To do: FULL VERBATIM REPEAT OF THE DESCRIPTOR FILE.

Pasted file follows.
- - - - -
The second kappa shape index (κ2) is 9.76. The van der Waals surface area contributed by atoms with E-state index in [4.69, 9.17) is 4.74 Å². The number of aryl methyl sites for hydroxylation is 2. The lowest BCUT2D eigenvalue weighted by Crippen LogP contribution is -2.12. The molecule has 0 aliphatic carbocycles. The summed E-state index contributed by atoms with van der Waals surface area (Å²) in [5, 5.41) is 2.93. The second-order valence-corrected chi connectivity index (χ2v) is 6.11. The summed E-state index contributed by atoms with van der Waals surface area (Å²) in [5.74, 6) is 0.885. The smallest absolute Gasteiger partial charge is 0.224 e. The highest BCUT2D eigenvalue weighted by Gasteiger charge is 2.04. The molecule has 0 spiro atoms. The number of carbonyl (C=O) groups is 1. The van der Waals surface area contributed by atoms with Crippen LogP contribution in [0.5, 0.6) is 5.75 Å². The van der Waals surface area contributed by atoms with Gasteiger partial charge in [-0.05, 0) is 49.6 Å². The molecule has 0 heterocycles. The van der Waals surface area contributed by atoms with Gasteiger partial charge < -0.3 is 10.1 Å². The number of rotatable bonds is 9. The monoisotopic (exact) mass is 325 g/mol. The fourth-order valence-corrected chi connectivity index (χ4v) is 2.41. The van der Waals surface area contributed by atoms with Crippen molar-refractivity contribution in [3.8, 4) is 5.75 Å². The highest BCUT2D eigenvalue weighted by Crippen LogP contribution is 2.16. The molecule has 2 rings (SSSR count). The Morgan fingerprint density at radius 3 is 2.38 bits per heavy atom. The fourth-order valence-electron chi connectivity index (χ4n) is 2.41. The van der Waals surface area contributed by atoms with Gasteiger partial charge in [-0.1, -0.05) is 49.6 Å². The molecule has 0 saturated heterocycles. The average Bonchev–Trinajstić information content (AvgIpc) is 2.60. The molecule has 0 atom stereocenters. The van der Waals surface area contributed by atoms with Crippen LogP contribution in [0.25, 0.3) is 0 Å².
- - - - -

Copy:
The second kappa shape index (κ2) is 9.76. The van der Waals surface area contributed by atoms with E-state index in [4.69, 9.17) is 4.74 Å². The number of aryl methyl sites for hydroxylation is 2. The lowest BCUT2D eigenvalue weighted by Crippen LogP contribution is -2.12. The molecule has 0 aliphatic carbocycles. The summed E-state index contributed by atoms with van der Waals surface area (Å²) in [5, 5.41) is 2.93. The second-order valence-corrected chi connectivity index (χ2v) is 6.11. The summed E-state index contributed by atoms with van der Waals surface area (Å²) in [5.74, 6) is 0.885. The smallest absolute Gasteiger partial charge is 0.224 e. The highest BCUT2D eigenvalue weighted by Gasteiger charge is 2.04. The molecule has 0 spiro atoms. The number of carbonyl (C=O) groups is 1. The van der Waals surface area contributed by atoms with Crippen LogP contribution in [0.5, 0.6) is 5.75 Å². The van der Waals surface area contributed by atoms with Gasteiger partial charge in [-0.05, 0) is 49.6 Å². The molecule has 0 heterocycles. The van der Waals surface area contributed by atoms with Gasteiger partial charge < -0.3 is 10.1 Å². The number of rotatable bonds is 9. The monoisotopic (exact) mass is 325 g/mol. The fourth-order valence-corrected chi connectivity index (χ4v) is 2.41. The van der Waals surface area contributed by atoms with Crippen molar-refractivity contribution in [3.8, 4) is 5.75 Å². The highest BCUT2D eigenvalue weighted by Crippen LogP contribution is 2.16. The molecule has 2 rings (SSSR count). The Morgan fingerprint density at radius 3 is 2.38 bits per heavy atom. The fourth-order valence-electron chi connectivity index (χ4n) is 2.41. The van der Waals surface area contributed by atoms with Gasteiger partial charge in [-0.1, -0.05) is 49.6 Å². The molecule has 0 saturated heterocycles. The average Bonchev–Trinajstić information content (AvgIpc) is 2.60. The molecule has 0 atom stereocenters. The van der Waals surface area contributed by atoms with Crippen LogP contribution in [0.25, 0.3) is 0 Å².